Family Of Bacterial Meningitis Victim Speaks Out - | Nashville News, Weather & Sports

Family Of Bacterial Meningitis Victim Speaks Out

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Ian Tisdale Ian Tisdale

by Amanda Hara & Heather Graf

LEBANON, Tenn. - A Lebanon family now preparing to bury their little boy is telling their heartbreaking story in hopes of sparing someone else's life.  Five-year-old Ian Tisdale died suddenly over the weekend. 

Health department officials on Monday confirmed it was bacterial meningitis that killed him.

"They said it just spread so fast there was nothing they could do," said his mother, Traci Tisdale.

Ian's parents said he was fine on Saturday, and spent the day playing in the pool with his brother.  At about 6 p.m. Saturday, his father said he started getting sick.  It started with a fever, but his condition quickly deteriorated.

"He was blue and splotching all over.  His stomach, his back, and his face," said Jeffery Tisdale.

By Sunday morning, the family knew something was seriously wrong.

"Oh it was automatic, I knew he had to get to the doctor, and he had to get there fast," said Jeffery.

Ian was taken by LifeFlight to Vanderbilt Medical Center, but by 11:30 a.m. on Sunday, he was gone.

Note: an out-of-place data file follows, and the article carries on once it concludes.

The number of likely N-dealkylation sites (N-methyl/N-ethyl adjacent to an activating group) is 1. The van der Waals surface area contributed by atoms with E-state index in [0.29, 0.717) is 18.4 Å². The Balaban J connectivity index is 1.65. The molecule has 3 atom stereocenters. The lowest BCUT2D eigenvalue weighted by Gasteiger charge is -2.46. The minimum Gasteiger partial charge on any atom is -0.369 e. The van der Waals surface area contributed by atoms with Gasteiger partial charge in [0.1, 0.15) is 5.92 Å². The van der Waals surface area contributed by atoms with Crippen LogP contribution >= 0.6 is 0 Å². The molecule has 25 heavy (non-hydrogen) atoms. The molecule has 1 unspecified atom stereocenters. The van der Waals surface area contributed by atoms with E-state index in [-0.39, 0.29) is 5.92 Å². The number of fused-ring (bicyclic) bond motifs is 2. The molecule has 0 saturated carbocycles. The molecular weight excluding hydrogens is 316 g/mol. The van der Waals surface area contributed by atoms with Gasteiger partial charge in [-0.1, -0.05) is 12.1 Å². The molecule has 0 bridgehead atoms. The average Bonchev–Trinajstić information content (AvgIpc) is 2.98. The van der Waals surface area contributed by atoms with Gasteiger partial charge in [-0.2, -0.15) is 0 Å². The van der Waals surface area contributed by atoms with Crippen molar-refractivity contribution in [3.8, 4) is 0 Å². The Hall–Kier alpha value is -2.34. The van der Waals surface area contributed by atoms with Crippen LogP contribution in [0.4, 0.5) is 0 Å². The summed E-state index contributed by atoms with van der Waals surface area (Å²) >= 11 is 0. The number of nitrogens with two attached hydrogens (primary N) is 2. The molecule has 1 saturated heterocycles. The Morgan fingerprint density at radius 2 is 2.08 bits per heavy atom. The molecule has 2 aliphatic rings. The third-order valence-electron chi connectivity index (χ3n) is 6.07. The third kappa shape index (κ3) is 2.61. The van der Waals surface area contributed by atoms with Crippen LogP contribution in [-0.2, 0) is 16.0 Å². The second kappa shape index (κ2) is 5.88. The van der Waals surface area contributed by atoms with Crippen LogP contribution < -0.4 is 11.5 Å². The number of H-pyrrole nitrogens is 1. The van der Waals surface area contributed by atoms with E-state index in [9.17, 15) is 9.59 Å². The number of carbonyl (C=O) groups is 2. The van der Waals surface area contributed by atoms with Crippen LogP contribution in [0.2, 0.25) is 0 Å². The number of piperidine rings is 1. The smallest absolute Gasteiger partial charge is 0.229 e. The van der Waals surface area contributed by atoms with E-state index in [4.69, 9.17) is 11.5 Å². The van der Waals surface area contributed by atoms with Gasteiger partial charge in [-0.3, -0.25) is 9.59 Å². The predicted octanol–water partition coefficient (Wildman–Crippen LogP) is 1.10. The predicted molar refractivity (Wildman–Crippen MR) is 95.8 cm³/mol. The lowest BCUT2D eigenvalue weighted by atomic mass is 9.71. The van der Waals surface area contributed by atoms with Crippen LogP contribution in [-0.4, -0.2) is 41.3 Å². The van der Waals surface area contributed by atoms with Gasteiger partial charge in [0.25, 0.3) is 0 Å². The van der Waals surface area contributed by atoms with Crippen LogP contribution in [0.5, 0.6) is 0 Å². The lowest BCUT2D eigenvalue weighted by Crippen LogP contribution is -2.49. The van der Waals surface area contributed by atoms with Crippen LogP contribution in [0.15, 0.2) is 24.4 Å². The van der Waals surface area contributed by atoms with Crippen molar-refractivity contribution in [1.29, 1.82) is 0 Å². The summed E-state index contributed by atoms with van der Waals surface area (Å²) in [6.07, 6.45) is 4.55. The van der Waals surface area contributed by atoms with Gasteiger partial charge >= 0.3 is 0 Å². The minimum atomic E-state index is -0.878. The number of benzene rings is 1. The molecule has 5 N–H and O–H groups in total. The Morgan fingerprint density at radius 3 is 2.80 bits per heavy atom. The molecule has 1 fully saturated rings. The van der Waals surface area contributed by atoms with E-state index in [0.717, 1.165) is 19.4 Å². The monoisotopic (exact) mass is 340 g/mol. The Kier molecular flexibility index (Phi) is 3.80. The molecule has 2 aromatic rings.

"They let us go in and tell him good-bye before they took off, so we all got to give him a kiss good-bye," said Traci.

The Tisdales hope their tragedy serves as a warning to other parents, and are urging people to take bacterial meningitis seriously.

"Neck pain along with a headache, that is the first symptom you're going to see," said Ian's grandfather, Perry Ducote.

Ian finished kindergarten at Southside Elementary School in Lebanon on Thursday.  Health officials are now working to make sure his classmates are provided with preventative medicine. 

They're holding a clinic on Tuesday from 2 p.m. to 4 p.m., and encouraging parents to bring their kids in so they can be treated.  It will take place in the school's cafeteria.

Health officials have not yet determined exactly where Ian contracted bacterial meningitis.  It's one of many questions his parents hope will soon be answered.

"It can just turn devastating in 12 hours, and be over with," said his father.  "Playing one day and gone the next."

The symptoms of bacterial meningitis include fever, sudden severe headache, stiff neck, rash, nausea and vomiting. Those who are infected usually begin experiencing symptoms within two to seven days of exposure to another infected person.


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